A simple way to structure the Results section is by alternating between paragraphs outlining how and why experiments were done and paragraphs that describe the results of those experiments. Topic sentences for paragraphs outlining how and why experiments were done can resemble the form: “to determine [crucial piece of information X], we did [experiment Y].” The body of the paragraph can explain why you needed [crucial piece of information X], how you conducted [experiment Y], or can do both. Paragraphs describing results should directly follow the experimental explanation paragraphs. Their topic sentences can resemble the form: “When we did [experiment Y] we found [crucial piece of information X].” The body of the paragraph can then explain what you observed when you did the experiment and should refer to all figure panels showing data from the experiment described in the preceding paragraph. From time to time, you may choose to interleave a paragraph transitioning from one set of experiments (e.g., those contained in a single figure) to another set (e.g., contained in the next figure). Keep alternating paragraphs like this until you’ve explained all of your figure panels. By alternating paragraphs in this way, you will clearly explain your figures while keeping individual paragraphs short enough for your reader to easily parse.


The Discussion section can be the most intimidating part of a manuscript to write because its purpose is the least specific and its structure is not as stereotyped as the other sections. The goal in the Discussion is to frame the results of the study in the context of the larger field and to highlight open questions for future studies. That can be a daunting task. It’s tempting to open the Discussion with a mini-review article summarizing the entire history of the field, but this is a mistake. Essential background information belongs in the Introduction, so repeating essential background information in the Discussion is wasting valuable manuscript lines repeating yourself. You want your reader to be thinking about the meaning of the results of your study, so you should keep the spotlight on your results, even in the Discussion.

The truth is that there are many ways to write a compelling Discussion, but one of my PhD committee members gave me advice on how to structure the Discussion that made so much sense to me that I feel it would be criminal not to share it. To keep the focus of your writing on your results, make the topic sentence of each paragraph of the Discussion section a single conclusion from your study. Then, in the body of the paragraph, discuss that conclusion in the context of what was already known. Does the conclusion: build upon or revise our previous understanding? Add a more detailed mechanistic understanding to a process that we already knew about? Reconcile conflicting observations from the past? This is the place to explain, concisely, why the result is important and valuable to the research community. Once you are done, start a new paragraph, with the topic sentence being another conclusion from the study. Write a paragraph for each major conclusion of the study. Once you have done so, your Discussion is done.

Materials and Methods

Writing the Materials and Methods section should be more straightforward than any other section of the manuscript (as long as you have kept detailed notes in your lab notebook). Look back through the Results section and the figures and make a list of all the experiments that you did, then describe the experimental procedure with enough detail that another person in your field could replicate it within a couple of tries. Include detailed information about both materials and equipment as well as step-by-step descriptions of the method itself. The best Materials and Methods sections also make note of what doesn’t work. If an incubation needs to happen for at least some minimum amount of time, but cannot happen for more than some maximum amount of time, it’s courteous and collegial to say so. If your study made use of a complicated technique and a separate methods-focused paper would be useful to a reader trying to replicate the technique, then the better description should be cited. However, these days, the most scholarly journals allow ample or even unlimited space for descriptions of methods, so the best practice is to keep citations to previous Materials and Methods sections to a minimum to save your reader the trouble of falling down a rabbit hole of citations.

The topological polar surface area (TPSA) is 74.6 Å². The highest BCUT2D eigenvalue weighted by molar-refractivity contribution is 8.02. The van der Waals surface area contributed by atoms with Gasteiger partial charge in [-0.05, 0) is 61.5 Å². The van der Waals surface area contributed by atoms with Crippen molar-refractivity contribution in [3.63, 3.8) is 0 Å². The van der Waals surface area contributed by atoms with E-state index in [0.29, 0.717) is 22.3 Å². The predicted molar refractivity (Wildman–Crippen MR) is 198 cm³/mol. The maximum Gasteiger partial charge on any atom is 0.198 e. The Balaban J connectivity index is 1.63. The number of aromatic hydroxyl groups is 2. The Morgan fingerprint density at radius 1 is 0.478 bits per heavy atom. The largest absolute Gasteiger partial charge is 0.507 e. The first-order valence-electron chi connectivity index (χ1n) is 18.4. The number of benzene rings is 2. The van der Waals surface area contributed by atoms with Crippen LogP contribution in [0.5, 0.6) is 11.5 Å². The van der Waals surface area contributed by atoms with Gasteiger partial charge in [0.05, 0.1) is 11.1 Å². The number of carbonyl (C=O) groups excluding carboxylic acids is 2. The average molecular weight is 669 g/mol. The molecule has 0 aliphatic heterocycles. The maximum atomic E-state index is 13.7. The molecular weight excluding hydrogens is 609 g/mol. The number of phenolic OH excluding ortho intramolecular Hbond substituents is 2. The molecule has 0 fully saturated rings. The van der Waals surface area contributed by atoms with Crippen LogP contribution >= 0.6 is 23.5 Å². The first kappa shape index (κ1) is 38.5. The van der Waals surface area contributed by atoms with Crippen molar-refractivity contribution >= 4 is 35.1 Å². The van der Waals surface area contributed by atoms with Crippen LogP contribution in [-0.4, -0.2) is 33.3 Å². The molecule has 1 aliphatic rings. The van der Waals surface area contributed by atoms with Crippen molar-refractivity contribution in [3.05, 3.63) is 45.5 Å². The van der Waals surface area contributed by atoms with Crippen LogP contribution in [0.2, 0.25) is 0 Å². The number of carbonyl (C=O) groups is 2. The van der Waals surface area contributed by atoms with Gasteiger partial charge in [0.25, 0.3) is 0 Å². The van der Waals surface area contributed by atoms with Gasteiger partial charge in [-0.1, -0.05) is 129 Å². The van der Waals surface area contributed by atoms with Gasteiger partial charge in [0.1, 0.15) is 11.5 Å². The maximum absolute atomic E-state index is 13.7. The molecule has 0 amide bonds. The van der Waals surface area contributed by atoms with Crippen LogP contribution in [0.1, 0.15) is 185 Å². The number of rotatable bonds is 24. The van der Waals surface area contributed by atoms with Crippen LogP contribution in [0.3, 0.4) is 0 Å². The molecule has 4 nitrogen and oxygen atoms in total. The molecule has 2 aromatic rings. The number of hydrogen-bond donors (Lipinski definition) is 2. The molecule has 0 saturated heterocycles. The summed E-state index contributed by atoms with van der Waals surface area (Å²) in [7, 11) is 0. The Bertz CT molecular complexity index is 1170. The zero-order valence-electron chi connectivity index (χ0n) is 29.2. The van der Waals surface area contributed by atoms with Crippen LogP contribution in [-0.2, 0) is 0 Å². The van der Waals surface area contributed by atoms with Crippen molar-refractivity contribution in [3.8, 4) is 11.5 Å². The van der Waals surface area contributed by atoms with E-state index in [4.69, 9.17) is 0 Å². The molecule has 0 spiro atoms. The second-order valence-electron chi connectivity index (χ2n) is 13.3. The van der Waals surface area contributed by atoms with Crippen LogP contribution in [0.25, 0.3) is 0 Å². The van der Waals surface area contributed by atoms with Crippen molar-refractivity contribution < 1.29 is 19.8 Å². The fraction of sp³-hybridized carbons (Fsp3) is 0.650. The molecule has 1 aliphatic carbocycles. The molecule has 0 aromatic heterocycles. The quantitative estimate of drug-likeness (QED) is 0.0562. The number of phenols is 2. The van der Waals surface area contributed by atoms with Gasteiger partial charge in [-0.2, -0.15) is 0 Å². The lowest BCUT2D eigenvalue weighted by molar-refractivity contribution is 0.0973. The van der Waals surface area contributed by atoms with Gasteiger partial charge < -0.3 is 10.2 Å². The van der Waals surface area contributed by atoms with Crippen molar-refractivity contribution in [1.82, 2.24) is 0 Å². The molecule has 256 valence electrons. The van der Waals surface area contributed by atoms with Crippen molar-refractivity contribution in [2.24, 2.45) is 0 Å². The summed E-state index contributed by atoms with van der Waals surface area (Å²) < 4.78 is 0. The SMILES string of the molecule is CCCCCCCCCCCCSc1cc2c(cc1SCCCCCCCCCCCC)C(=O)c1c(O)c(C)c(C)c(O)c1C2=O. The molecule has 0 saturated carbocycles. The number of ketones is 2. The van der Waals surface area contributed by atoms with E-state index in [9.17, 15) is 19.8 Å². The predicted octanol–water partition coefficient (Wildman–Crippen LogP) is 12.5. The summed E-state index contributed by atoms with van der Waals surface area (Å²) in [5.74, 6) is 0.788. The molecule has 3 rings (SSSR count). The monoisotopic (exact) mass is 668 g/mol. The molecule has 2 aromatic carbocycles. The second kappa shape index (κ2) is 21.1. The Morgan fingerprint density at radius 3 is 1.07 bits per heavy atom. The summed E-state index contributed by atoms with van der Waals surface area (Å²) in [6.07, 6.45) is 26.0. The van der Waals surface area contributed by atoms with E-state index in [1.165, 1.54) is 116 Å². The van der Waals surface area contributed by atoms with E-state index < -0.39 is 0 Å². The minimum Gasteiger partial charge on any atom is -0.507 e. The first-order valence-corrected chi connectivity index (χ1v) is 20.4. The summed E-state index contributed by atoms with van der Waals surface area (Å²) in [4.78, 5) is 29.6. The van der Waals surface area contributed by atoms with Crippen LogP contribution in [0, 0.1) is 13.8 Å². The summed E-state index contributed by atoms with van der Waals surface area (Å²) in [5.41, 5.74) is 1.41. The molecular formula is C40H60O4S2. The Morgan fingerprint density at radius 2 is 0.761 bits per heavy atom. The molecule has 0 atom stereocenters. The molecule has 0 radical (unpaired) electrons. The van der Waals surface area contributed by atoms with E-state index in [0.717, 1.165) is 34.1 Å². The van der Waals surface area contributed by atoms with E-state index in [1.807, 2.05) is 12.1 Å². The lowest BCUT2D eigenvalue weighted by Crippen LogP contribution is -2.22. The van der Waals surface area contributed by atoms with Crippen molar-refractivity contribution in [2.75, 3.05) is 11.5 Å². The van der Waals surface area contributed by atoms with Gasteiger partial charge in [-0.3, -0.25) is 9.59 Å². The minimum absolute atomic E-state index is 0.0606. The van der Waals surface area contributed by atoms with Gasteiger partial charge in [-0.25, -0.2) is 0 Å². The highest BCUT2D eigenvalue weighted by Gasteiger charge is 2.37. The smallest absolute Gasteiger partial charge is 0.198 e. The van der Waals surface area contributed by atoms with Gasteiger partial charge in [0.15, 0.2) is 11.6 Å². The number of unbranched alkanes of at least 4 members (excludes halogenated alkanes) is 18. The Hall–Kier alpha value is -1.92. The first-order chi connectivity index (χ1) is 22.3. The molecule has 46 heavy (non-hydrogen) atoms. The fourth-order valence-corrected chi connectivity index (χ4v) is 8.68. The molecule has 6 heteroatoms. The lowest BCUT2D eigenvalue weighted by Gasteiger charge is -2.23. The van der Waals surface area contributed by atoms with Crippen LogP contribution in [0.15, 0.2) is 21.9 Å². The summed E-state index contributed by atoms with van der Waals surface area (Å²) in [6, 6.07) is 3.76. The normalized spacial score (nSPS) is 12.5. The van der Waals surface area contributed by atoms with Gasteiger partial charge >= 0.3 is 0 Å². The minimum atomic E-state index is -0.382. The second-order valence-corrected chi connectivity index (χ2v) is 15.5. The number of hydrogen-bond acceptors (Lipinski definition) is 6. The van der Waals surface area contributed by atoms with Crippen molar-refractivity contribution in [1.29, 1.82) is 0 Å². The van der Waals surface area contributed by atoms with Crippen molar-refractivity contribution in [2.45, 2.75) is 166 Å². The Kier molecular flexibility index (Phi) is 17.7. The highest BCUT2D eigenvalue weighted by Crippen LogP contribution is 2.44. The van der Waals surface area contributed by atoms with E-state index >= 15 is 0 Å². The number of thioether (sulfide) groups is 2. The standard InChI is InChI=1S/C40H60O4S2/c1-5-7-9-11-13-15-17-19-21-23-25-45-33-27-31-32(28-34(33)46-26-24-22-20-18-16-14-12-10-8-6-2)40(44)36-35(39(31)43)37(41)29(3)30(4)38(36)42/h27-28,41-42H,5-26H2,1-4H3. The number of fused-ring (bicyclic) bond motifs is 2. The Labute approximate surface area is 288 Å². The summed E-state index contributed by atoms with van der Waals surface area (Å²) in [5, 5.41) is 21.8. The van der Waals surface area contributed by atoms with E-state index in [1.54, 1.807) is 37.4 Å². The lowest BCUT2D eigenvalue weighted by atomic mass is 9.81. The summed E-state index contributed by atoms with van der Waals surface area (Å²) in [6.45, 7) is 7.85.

Like the Materials and Methods section, the References should be fairly self-explanatory. Once again, most scholarly journals allow unlimited space for references, so you should never exclude an appropriate reference just to shorten your manuscript. On the other hand, there is no need to provide an exhaustive review of the literature in your field, and you should avoid adding sentences or paragraphs to your manuscript solely to cite a paper that “seems relevant.” Just cite the papers that are essential background.

The biggest challenge in the References section can be adhering to formatting guidelines and keeping works cited in the right order. This task is made much easier if you use a citation management software that can automatically generate a bibliography in the style of the journal you plan to submit to. Endnote is licensed by many research institutions. Mendeley is a free PDF reader designed for scientific publications that also has a capable Microsoft Word plugin. Other software options are available, and any citation manager worth its salt should be able to basically complete the References section for you.

In this writing guide, I have done my best to give a boilerplate structure for each section of a typical scientific manuscript that can be filled in with whatever research story you are equipped to tell with your data. There are many ways to write each section of a paper, and the content suggestions and paragraph structures I have outlined here are just one example. But there is no shame in using a well-established framework and filling it in with your own results. After all, at the end of the day, our time is best spent doing experiments, analyzing data, and making discoveries. As long as your writing is clear and organized, it will get your point across! Write your papers in whatever way feels natural, share them with the world, and get back to the bench where the best parts of science happen.

Link to Student-to-student writing guide part 1: the structure and style of a science story

About the Author:

Ross Pedersen (Twitter: @RossTAPedersen) Is a postdoctoral fellow in Yixian Zheng’s lab in the Department of Embryology at the Carnegie Institution for Science in Baltimore, Maryland, where his research aims to elucidate the pathway governing nuclear lamin assembly following mitosis.